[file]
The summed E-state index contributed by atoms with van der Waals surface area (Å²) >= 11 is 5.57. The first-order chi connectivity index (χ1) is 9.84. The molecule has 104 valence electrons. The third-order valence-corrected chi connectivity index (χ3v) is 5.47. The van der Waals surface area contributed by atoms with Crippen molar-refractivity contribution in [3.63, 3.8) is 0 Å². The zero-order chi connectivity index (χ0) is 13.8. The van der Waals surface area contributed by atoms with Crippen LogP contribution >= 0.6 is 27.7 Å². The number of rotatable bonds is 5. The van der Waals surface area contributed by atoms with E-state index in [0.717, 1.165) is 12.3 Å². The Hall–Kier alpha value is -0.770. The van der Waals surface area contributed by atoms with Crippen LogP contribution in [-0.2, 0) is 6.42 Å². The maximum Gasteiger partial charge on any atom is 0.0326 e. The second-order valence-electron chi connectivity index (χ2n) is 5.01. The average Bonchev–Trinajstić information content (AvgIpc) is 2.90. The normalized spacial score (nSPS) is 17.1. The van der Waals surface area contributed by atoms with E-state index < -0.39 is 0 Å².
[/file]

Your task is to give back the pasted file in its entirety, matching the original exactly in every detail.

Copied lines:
The summed E-state index contributed by atoms with van der Waals surface area (Å²) >= 11 is 5.57. The first-order chi connectivity index (χ1) is 9.84. The molecule has 104 valence electrons. The third-order valence-corrected chi connectivity index (χ3v) is 5.47. The van der Waals surface area contributed by atoms with Crippen molar-refractivity contribution in [3.63, 3.8) is 0 Å². The zero-order chi connectivity index (χ0) is 13.8. The van der Waals surface area contributed by atoms with Crippen LogP contribution >= 0.6 is 27.7 Å². The number of rotatable bonds is 5. The van der Waals surface area contributed by atoms with E-state index in [0.717, 1.165) is 12.3 Å². The Hall–Kier alpha value is -0.770. The van der Waals surface area contributed by atoms with Crippen LogP contribution in [-0.2, 0) is 6.42 Å². The maximum Gasteiger partial charge on any atom is 0.0326 e. The second-order valence-electron chi connectivity index (χ2n) is 5.01. The average Bonchev–Trinajstić information content (AvgIpc) is 2.90. The normalized spacial score (nSPS) is 17.1. The van der Waals surface area contributed by atoms with E-state index < -0.39 is 0 Å².